A photo for Sunday: 1983-1989 Renault 11

This is a late entry hence the night-time photography. It’s a great example of a car that when current had the appeal and visual distinction of a disposable plastic cup…


…but is now rarer than a Ferrari [insert name of recent model]. Thus it is now morbidly almost interesting. The reason this particular car exists is that it was imported from Spain to Denmark at some point. The “E” plate is still on the tail. The Danish ones are all iron oxide now whereas Spain’s dry climate reduces rust’s assault on cars.

As a TXE model it has the 1.7 litre suitcase engine and extravagant brightwork around the door-frames. The grim black head-lamp housings were shared with the Renault Alliance (or AMC Alliance) made in Canada from 1983 onwards.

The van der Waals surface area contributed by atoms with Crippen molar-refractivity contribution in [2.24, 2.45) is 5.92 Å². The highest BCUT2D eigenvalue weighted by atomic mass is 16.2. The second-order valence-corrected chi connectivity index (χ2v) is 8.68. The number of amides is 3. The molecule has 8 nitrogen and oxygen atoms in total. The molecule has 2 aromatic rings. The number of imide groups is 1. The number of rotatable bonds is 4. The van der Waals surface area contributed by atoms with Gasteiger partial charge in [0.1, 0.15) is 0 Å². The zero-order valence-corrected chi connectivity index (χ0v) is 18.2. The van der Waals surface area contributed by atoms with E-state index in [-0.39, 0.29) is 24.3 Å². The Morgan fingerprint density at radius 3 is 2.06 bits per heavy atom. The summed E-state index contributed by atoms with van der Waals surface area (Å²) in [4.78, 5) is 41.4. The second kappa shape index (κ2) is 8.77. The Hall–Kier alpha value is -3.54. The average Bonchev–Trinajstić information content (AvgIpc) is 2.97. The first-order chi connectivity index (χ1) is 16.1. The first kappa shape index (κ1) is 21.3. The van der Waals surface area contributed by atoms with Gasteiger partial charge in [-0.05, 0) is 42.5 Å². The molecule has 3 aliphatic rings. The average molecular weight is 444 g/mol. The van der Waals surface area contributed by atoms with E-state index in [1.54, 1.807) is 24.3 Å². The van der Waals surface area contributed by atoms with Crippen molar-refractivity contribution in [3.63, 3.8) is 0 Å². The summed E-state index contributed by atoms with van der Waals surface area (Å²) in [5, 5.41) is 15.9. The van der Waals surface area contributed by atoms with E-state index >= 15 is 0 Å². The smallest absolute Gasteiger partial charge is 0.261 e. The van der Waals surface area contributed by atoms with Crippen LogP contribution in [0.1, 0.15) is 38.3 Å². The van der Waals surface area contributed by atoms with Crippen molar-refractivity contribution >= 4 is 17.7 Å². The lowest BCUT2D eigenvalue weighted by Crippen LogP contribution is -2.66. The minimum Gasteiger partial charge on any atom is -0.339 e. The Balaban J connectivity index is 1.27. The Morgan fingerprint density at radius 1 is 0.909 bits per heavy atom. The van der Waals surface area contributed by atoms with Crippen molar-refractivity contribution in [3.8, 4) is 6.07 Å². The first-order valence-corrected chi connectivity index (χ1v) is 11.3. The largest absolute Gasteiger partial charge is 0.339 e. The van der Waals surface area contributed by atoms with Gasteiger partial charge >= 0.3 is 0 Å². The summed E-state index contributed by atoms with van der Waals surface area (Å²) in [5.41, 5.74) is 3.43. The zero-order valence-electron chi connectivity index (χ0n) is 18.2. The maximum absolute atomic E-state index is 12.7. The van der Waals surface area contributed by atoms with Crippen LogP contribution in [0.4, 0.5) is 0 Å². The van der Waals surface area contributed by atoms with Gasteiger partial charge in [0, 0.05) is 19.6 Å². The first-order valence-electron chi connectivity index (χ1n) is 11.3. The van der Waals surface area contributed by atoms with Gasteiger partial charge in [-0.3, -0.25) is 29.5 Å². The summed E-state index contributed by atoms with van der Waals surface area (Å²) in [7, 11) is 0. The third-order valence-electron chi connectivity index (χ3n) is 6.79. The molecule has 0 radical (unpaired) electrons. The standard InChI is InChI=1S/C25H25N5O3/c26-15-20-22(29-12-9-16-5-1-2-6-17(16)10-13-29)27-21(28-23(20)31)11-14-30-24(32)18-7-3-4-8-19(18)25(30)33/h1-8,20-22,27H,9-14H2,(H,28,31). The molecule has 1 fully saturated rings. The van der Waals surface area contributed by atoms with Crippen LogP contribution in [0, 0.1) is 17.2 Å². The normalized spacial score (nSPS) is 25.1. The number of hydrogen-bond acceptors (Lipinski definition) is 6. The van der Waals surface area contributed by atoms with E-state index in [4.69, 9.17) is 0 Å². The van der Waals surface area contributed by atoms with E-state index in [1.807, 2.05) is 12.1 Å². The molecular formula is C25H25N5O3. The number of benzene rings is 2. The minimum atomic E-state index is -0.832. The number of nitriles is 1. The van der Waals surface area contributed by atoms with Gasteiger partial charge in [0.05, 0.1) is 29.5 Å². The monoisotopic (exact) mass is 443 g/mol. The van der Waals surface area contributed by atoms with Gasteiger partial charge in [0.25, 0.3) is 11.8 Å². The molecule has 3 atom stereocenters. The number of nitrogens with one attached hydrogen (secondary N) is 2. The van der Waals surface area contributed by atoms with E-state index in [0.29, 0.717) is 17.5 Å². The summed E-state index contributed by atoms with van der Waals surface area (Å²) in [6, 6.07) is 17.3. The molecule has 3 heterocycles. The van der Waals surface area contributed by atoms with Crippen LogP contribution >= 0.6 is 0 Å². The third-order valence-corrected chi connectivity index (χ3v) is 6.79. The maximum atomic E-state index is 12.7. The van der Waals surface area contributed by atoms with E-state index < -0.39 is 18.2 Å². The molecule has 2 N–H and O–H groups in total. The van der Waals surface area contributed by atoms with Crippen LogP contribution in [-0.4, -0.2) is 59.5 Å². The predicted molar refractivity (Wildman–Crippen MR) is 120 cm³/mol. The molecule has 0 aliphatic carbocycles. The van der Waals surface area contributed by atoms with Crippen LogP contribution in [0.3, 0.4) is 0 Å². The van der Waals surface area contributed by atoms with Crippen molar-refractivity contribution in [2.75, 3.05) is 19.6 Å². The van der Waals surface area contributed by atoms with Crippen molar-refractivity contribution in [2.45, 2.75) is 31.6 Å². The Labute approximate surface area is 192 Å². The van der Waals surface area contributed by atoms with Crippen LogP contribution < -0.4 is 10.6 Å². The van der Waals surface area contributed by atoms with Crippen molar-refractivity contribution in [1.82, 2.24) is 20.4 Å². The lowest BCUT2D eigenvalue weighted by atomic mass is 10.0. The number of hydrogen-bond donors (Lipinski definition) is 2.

Tonal monochrome produced a clearer image: 1983-1898 Renault 11 TXE
Tonal monochrome produced a clearer image: 1983-1898 Renault 11 TXE

Is this car comparatively less appealing than a Jetta, Escort or 323? No. I can think of a peer that did have more panache, a regular on these pages.


Author: richard herriott

I like anchovies. I dislike post-war town planning.

17 thoughts on “A photo for Sunday: 1983-1989 Renault 11”

  1. The Renault 11 is famous for having a talking dashboard and the TXE´s was digital. According to Honest John there are just eleven left in the UK. I found one for sale with an asking price of €9500 with just 4000 km under the wheels. Now imagine having a factory fresh 11 to drive around in.